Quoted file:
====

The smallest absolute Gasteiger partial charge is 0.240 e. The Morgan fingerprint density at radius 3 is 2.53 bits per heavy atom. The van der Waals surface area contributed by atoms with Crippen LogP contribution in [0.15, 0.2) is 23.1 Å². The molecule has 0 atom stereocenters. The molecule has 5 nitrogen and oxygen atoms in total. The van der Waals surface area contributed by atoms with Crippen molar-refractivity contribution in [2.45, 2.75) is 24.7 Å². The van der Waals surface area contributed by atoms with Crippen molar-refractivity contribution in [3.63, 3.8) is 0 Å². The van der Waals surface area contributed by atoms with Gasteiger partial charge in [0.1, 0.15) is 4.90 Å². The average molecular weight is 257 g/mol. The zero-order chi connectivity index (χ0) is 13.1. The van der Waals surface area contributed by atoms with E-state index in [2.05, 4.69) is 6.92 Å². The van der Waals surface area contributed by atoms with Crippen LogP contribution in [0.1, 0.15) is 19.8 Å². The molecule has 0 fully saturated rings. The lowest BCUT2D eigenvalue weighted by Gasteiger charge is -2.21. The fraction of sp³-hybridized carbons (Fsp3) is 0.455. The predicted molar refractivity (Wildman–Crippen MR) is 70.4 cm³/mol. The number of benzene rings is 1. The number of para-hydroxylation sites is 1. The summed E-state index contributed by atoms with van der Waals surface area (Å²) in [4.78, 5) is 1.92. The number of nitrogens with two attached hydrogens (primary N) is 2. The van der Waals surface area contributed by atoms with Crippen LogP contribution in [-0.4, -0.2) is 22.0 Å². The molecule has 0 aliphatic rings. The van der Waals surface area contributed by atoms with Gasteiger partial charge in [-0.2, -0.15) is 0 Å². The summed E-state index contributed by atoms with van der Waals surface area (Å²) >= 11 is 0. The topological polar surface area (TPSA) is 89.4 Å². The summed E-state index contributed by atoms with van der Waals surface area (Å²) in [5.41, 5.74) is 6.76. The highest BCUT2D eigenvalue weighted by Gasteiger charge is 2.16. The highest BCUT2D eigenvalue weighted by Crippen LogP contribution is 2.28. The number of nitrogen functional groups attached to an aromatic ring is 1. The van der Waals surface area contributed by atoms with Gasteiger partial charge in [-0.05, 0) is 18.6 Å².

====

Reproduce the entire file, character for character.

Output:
The smallest absolute Gasteiger partial charge is 0.240 e. The Morgan fingerprint density at radius 3 is 2.53 bits per heavy atom. The van der Waals surface area contributed by atoms with Crippen LogP contribution in [0.15, 0.2) is 23.1 Å². The molecule has 0 atom stereocenters. The molecule has 5 nitrogen and oxygen atoms in total. The van der Waals surface area contributed by atoms with Crippen molar-refractivity contribution in [2.45, 2.75) is 24.7 Å². The van der Waals surface area contributed by atoms with Crippen molar-refractivity contribution in [3.63, 3.8) is 0 Å². The van der Waals surface area contributed by atoms with Gasteiger partial charge in [0.1, 0.15) is 4.90 Å². The average molecular weight is 257 g/mol. The zero-order chi connectivity index (χ0) is 13.1. The van der Waals surface area contributed by atoms with E-state index in [2.05, 4.69) is 6.92 Å². The van der Waals surface area contributed by atoms with Crippen LogP contribution in [0.1, 0.15) is 19.8 Å². The molecule has 0 fully saturated rings. The lowest BCUT2D eigenvalue weighted by Gasteiger charge is -2.21. The fraction of sp³-hybridized carbons (Fsp3) is 0.455. The predicted molar refractivity (Wildman–Crippen MR) is 70.4 cm³/mol. The number of benzene rings is 1. The number of para-hydroxylation sites is 1. The summed E-state index contributed by atoms with van der Waals surface area (Å²) in [4.78, 5) is 1.92. The number of nitrogens with two attached hydrogens (primary N) is 2. The van der Waals surface area contributed by atoms with Crippen LogP contribution in [-0.4, -0.2) is 22.0 Å². The molecule has 0 aliphatic rings. The van der Waals surface area contributed by atoms with Gasteiger partial charge in [-0.2, -0.15) is 0 Å². The summed E-state index contributed by atoms with van der Waals surface area (Å²) >= 11 is 0. The topological polar surface area (TPSA) is 89.4 Å². The summed E-state index contributed by atoms with van der Waals surface area (Å²) in [5.41, 5.74) is 6.76. The highest BCUT2D eigenvalue weighted by Gasteiger charge is 2.16. The highest BCUT2D eigenvalue weighted by Crippen LogP contribution is 2.28. The number of nitrogen functional groups attached to an aromatic ring is 1. The van der Waals surface area contributed by atoms with Gasteiger partial charge in [-0.05, 0) is 18.6 Å².